Technology and Charitable Legacies
Sue Pedley, Head of Donor Research, Legacy Foresight has shared her views on the impact technology has had on charitable legacies.
Many of the charitable legacies received today were first written into wills 10, 15 or 20 years ago.
However, as we move further into the 21st- century, the will-making landscape will be very different, with significant legal, social, economic and technological changes all making an impact. At the same time, British charities are shaping the changes taking place.
Legacy Foresight’s 2020 Charitable Wills in the 21st Century project explored will-making and charitable legacies – now and into the future – considering the implications for legacy fundraisers and managers.
The project was funded by a consortium of 30 leading charities; we thank them for sharing some key findings with the broader sector.
COVID-19 forced relaxation of the rules surrounding the making and witnessing of wills and propelled more people towards online wills. We started to imagine a new landscape that would look very different from today.
Cautious use of tech
It was clear from our research that consumers were innately conservative when it came to their wills. They wanted to trust in a document they felt should be given due thought, taken seriously and made securely.
Technology did not always reassure them, and if they had concerns, they tended to default back to old-fashioned methods.
The legal profession appeared to be equally cautious. The experts we spoke to didn’t expect an overhaul of our existing will-making laws, and it was clear that the temporary relaxations during the pandemic were just that.
While the door might be open to digital signatures and fully digital wills, the technology will need to prove itself first and be widely applicable. What is changing is the structure of the legal sector, consolidating into larger players’ hands.
And at the same time, the legal sector has been forced to embrace technology – ‘Lawtech’ – for practical and cost purposes. Lawtech drives behind the scenes processes, quality standards and the provision of remote services.
Online wills here to stay
Although fully digital wills are some way off, online wills are undoubtedly here to stay. The pandemic has accelerated usage and acceptance.
There will be a push factor from suppliers who see considerable value in upselling services, access to rich digital data and charity partnerships. Over the next five years, we are likely to see a shakeout, as brands jostle for position in a sector that has attracted many new entrants.
Millennials will likely be the first generation to make a significant change to the way wills are made. They have grown up with digital technology and expect and accept a range of technical solutions in any context.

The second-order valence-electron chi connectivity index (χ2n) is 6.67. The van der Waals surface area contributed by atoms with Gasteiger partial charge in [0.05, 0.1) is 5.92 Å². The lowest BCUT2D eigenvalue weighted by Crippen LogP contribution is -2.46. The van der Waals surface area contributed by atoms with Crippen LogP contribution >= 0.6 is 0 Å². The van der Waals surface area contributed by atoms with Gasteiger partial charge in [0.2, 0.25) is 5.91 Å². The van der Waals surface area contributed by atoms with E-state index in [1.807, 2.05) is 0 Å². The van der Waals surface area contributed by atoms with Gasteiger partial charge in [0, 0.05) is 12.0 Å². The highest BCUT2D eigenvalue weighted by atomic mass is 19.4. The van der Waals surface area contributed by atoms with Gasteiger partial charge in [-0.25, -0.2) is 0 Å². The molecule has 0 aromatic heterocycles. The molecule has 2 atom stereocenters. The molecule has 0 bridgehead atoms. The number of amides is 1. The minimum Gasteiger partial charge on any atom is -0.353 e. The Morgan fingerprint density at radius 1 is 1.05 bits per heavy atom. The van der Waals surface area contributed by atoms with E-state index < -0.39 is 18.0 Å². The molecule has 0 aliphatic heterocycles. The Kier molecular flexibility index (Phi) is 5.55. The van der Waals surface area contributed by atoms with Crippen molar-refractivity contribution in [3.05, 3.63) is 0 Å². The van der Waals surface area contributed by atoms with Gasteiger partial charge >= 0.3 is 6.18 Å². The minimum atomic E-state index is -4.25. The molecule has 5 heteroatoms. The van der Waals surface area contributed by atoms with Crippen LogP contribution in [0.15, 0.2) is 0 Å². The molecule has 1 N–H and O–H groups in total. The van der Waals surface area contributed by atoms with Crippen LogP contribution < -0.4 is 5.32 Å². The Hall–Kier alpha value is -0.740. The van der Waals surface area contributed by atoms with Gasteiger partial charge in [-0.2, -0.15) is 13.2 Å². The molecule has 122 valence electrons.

19% of Millennials with a will currently wrote them online – compared to 8% of all adults – and a similar proportion plan to write their will online the next time. What’s harder to predict is whether they will become more conservative as they age … but we suspect not.
Charities: a powerful player
It was great to see that charity wills have hit the mainstream, with implications for charities’ impact on this market in the future.
According to our survey, 12% of all current wills were made using a charity scheme. Taken together, charities are a significant player within the will-making sector – they are the largest ‘buyers’ of wills, with the clout to call the shots if they choose to.
Collectively, charities could impose codes of conduct on suppliers and guarantee exemplary customer service. They could also own the data that is so lucrative to will-writing organisations.
You can download the Charitable Wills in the 21st Century public briefing report here, which covers the rest of our top-line findings.
Charitable wills after the pandemic?
Given the extraordinary circumstances surrounding last year’s project, burning new questions have emerged, which we intend to explore in Phase 2 of this research.
How will the will-making industry and legacy donors’ needs evolve in the aftermath of the pandemic? What will this mean for legacy fundraisers, operating in such a tough and uncharted environment? Once the immediate crisis is over, we will explore these issues in more detail.
We hope that you will join us.
Get in touch with Caroline Waters, Research Programme Manager at Legacy Foresight, for further information.